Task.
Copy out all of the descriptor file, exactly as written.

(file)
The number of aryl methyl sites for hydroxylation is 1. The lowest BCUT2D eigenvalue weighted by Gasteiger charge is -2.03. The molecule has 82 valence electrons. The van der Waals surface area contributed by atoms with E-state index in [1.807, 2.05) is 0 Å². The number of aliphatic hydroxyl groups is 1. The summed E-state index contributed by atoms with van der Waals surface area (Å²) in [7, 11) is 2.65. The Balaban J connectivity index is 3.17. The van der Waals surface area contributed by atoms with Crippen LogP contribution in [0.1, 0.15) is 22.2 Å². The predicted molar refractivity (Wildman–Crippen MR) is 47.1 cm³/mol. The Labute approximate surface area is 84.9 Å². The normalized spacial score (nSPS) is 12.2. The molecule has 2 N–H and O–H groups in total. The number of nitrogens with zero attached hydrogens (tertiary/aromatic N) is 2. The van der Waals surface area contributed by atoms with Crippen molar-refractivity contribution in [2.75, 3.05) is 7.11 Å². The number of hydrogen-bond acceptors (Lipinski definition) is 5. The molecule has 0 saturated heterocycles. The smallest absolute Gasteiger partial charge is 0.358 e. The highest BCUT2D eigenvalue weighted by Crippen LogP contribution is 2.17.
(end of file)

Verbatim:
The number of aryl methyl sites for hydroxylation is 1. The lowest BCUT2D eigenvalue weighted by Gasteiger charge is -2.03. The molecule has 82 valence electrons. The van der Waals surface area contributed by atoms with E-state index in [1.807, 2.05) is 0 Å². The number of aliphatic hydroxyl groups is 1. The summed E-state index contributed by atoms with van der Waals surface area (Å²) in [7, 11) is 2.65. The Balaban J connectivity index is 3.17. The van der Waals surface area contributed by atoms with Crippen LogP contribution in [0.1, 0.15) is 22.2 Å². The predicted molar refractivity (Wildman–Crippen MR) is 47.1 cm³/mol. The Labute approximate surface area is 84.9 Å². The normalized spacial score (nSPS) is 12.2. The molecule has 2 N–H and O–H groups in total. The number of nitrogens with zero attached hydrogens (tertiary/aromatic N) is 2. The van der Waals surface area contributed by atoms with Crippen molar-refractivity contribution in [2.75, 3.05) is 7.11 Å². The number of hydrogen-bond acceptors (Lipinski definition) is 5. The molecule has 0 saturated heterocycles. The smallest absolute Gasteiger partial charge is 0.358 e. The highest BCUT2D eigenvalue weighted by Crippen LogP contribution is 2.17.